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Editor-In-Chief: C. Michael Gibson, M.S., M.D. [1]

Enriching or fortifying foods with nutrients is called nutrification. Food enrichment is the restoration of the natural nutritive value of a food before it was processed, while fortification is the adding of vitamins or minerals to a food at levels higher than it originally possessed, though "fortification" is commonly used to refer to both processes.

Functional foods, designer foods, and techno-foods, are foods that are manufactured by food companies in collaboration with sellers of dietary supplements, in order to produce products that they can promote as healthy. Techno-foods “refer to foods and beverages that have been fortified in some way to confer health benefits beyond the original nutritional value of the foods themselves.”[1]

Initially, fortification was used as a public health strategy in the United States to eradicate vitamin and mineral deficiencies. For example, through the addition of iodine to table salt, goiter, a thyroid gland dysfunction, is now very uncommon. Other examples include the addition of vitamin D to milk and fluoride to tap water.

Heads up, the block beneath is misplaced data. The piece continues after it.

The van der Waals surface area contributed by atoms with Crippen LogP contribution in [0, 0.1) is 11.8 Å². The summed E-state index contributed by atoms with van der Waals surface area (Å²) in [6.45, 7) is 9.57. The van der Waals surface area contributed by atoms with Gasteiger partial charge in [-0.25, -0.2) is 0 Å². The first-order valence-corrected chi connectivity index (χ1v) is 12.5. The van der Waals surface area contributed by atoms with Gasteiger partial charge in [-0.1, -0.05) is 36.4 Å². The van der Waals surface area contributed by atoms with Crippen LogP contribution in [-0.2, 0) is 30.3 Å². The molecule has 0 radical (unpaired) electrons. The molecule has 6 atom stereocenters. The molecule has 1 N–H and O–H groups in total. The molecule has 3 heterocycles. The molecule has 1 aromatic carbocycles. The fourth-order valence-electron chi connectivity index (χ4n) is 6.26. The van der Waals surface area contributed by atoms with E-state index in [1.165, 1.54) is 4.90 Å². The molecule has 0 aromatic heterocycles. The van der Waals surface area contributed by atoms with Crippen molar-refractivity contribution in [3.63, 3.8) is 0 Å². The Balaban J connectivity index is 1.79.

As a public health measure, fortification has been very successful, though there are concerns that the “consumer must consciously desire and be involved in nutritional change”[2] With fortification came the interweaving of science and commercial issues.[3]. As with drugs, the benefits of nutrients are dose dependent, and eating too much of them can cause adverse effects [REFERENCE NEEDED]. Yet, fortification is used regularly as a marketing strategy, so that now most processed foods are fortified in some way. Continued proliferation of this practice raises the concern that fortification will become too much of a good thing, where nutrient content in food in general may eventually increase to levels detrimental to the population.

Economic issues pertaining to food fortification have also emerged. The wealthy, who may already eat enough nutrients, may be consuming more than they need when they purchase fortified products, while those in most need of the added nutrients may not be able to afford to buy enough fortified foods.


  1. Nestle, Food Politics, p 295
  2. Nestle, Food Politics, p 302
  3. Nestle, Food Politics, p 303